A Student’s Fight

Injured student

To effectively illustrate the practical application of an educational theory or concept, teachers may often incorporate tangible or realistic examples.  On May 2, 2022, a former science teacher at Volcano Vista High School in Albuquerque, New Mexico brought two swords into the classroom to demonstrate a lesson on metal and melding.  Rather than simply showing the swords to the class, the teacher instructed the students to duel with one another.  The two weapons were katana- and rapier-style swords and did not resemble props.  The level of probable danger might not have been anticipated, as one student was injured.

Now, less than two years following the incident, the grandparents, who are also the guardians of the injured student, have filed a personal injury lawsuit.  Within the complaint, the grandparents claim that their grandchild, who was 16 years old at the time, was instructed to engage in a duel, during which the opponent slashed her right forearm, wrist, and hand with the katana-style sword.  The student’s injuries consisted of deep lacerations that severed tendons and nerves.  Despite attempts to surgically repair the damage, some of the student’s injuries are permanent and she is currently unable to maintain full use of her hand and wrist.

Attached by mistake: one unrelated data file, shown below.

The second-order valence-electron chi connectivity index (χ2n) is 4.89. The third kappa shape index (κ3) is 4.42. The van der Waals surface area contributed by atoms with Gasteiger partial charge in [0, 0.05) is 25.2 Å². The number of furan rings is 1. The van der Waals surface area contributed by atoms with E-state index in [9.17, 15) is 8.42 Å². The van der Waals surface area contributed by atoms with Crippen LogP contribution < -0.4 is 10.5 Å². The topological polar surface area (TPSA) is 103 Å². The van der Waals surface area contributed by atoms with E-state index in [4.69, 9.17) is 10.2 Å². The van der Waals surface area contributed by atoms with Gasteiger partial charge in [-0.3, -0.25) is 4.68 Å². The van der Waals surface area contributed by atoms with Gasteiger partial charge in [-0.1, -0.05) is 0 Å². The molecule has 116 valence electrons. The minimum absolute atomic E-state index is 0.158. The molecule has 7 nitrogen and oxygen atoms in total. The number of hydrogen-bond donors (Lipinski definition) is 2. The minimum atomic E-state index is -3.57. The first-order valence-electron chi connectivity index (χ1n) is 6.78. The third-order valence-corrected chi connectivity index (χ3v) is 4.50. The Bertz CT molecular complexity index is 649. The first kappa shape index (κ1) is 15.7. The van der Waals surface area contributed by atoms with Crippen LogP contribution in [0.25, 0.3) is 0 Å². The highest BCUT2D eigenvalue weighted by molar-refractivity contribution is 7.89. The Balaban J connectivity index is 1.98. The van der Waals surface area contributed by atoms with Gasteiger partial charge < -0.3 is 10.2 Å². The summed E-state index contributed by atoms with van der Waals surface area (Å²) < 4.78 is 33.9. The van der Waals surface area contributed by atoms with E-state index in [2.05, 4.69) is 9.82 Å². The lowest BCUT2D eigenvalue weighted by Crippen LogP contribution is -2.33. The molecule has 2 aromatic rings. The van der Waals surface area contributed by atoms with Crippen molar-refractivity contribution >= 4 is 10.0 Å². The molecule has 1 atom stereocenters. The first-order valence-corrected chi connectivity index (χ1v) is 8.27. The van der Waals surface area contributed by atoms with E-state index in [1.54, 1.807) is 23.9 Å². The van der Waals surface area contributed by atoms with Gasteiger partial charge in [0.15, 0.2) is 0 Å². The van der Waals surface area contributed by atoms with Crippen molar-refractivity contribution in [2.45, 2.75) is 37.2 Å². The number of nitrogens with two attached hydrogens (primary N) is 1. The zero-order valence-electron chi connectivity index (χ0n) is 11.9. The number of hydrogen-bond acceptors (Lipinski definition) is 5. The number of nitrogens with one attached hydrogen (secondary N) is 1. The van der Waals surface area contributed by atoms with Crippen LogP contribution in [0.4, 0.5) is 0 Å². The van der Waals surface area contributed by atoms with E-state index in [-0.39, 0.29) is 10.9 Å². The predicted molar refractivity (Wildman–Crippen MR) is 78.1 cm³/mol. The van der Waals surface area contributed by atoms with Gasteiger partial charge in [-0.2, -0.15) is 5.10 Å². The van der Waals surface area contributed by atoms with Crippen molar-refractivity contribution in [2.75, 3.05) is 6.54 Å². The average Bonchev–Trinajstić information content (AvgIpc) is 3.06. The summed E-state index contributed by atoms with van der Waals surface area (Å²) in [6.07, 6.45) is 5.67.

On the day of the injury, the school allegedly did not notify the grandparents of the young student until 20 minutes after the duel, and then waited an additional 10 minutes before calling an ambulance.  According to the incident report written by the assistant principal, the metal and melding lesson that accidentally caused the student harm did not violate any school rules.  Despite this report, the science teacher was let go from the position in July of that same year, about two months following the incident.  As defendants, the lawsuit names Albuquerque Public Schools, the assistant principal, and the former chemistry teacher.